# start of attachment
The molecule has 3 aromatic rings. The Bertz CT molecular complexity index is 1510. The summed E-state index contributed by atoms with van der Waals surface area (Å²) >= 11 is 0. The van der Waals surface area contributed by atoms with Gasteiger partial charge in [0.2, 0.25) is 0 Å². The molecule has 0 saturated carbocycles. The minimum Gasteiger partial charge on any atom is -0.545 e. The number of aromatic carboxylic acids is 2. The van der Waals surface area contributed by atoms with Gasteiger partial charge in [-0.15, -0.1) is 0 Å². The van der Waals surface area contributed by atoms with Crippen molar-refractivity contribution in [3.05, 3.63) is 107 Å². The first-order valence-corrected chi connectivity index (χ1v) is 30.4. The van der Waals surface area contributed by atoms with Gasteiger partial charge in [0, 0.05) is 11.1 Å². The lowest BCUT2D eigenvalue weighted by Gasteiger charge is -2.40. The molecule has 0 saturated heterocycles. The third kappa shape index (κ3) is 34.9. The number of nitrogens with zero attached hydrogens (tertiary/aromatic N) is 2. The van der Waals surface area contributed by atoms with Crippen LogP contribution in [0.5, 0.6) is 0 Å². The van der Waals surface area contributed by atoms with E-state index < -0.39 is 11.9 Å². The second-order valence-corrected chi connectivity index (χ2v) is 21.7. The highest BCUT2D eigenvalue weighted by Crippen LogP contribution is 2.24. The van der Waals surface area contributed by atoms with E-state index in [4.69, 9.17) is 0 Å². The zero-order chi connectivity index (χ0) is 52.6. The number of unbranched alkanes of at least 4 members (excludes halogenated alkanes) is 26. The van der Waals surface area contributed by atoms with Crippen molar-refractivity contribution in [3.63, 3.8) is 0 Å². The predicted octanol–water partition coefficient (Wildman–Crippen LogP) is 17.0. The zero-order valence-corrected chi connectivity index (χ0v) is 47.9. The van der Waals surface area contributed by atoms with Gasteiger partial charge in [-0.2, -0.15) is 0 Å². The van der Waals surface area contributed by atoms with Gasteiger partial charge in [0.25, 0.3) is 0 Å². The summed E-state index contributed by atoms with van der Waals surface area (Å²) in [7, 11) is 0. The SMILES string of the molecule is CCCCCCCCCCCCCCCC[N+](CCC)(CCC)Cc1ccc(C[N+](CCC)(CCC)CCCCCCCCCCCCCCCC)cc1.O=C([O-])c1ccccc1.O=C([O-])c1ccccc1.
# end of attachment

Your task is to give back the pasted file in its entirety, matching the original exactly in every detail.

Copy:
The molecule has 3 aromatic rings. The Bertz CT molecular complexity index is 1510. The summed E-state index contributed by atoms with van der Waals surface area (Å²) >= 11 is 0. The van der Waals surface area contributed by atoms with Gasteiger partial charge in [0.2, 0.25) is 0 Å². The molecule has 0 saturated carbocycles. The minimum Gasteiger partial charge on any atom is -0.545 e. The number of aromatic carboxylic acids is 2. The van der Waals surface area contributed by atoms with Gasteiger partial charge in [-0.15, -0.1) is 0 Å². The van der Waals surface area contributed by atoms with Crippen molar-refractivity contribution in [3.05, 3.63) is 107 Å². The first-order valence-corrected chi connectivity index (χ1v) is 30.4. The van der Waals surface area contributed by atoms with Gasteiger partial charge in [0, 0.05) is 11.1 Å². The lowest BCUT2D eigenvalue weighted by Gasteiger charge is -2.40. The molecule has 0 saturated heterocycles. The third kappa shape index (κ3) is 34.9. The number of nitrogens with zero attached hydrogens (tertiary/aromatic N) is 2. The van der Waals surface area contributed by atoms with Crippen LogP contribution in [0.5, 0.6) is 0 Å². The van der Waals surface area contributed by atoms with E-state index < -0.39 is 11.9 Å². The second-order valence-corrected chi connectivity index (χ2v) is 21.7. The highest BCUT2D eigenvalue weighted by Crippen LogP contribution is 2.24. The van der Waals surface area contributed by atoms with E-state index in [4.69, 9.17) is 0 Å². The zero-order chi connectivity index (χ0) is 52.6. The number of unbranched alkanes of at least 4 members (excludes halogenated alkanes) is 26. The van der Waals surface area contributed by atoms with Crippen molar-refractivity contribution in [3.63, 3.8) is 0 Å². The predicted octanol–water partition coefficient (Wildman–Crippen LogP) is 17.0. The zero-order valence-corrected chi connectivity index (χ0v) is 47.9. The van der Waals surface area contributed by atoms with Gasteiger partial charge in [-0.2, -0.15) is 0 Å². The van der Waals surface area contributed by atoms with Gasteiger partial charge in [0.25, 0.3) is 0 Å². The summed E-state index contributed by atoms with van der Waals surface area (Å²) in [7, 11) is 0. The SMILES string of the molecule is CCCCCCCCCCCCCCCC[N+](CCC)(CCC)Cc1ccc(C[N+](CCC)(CCC)CCCCCCCCCCCCCCCC)cc1.O=C([O-])c1ccccc1.O=C([O-])c1ccccc1.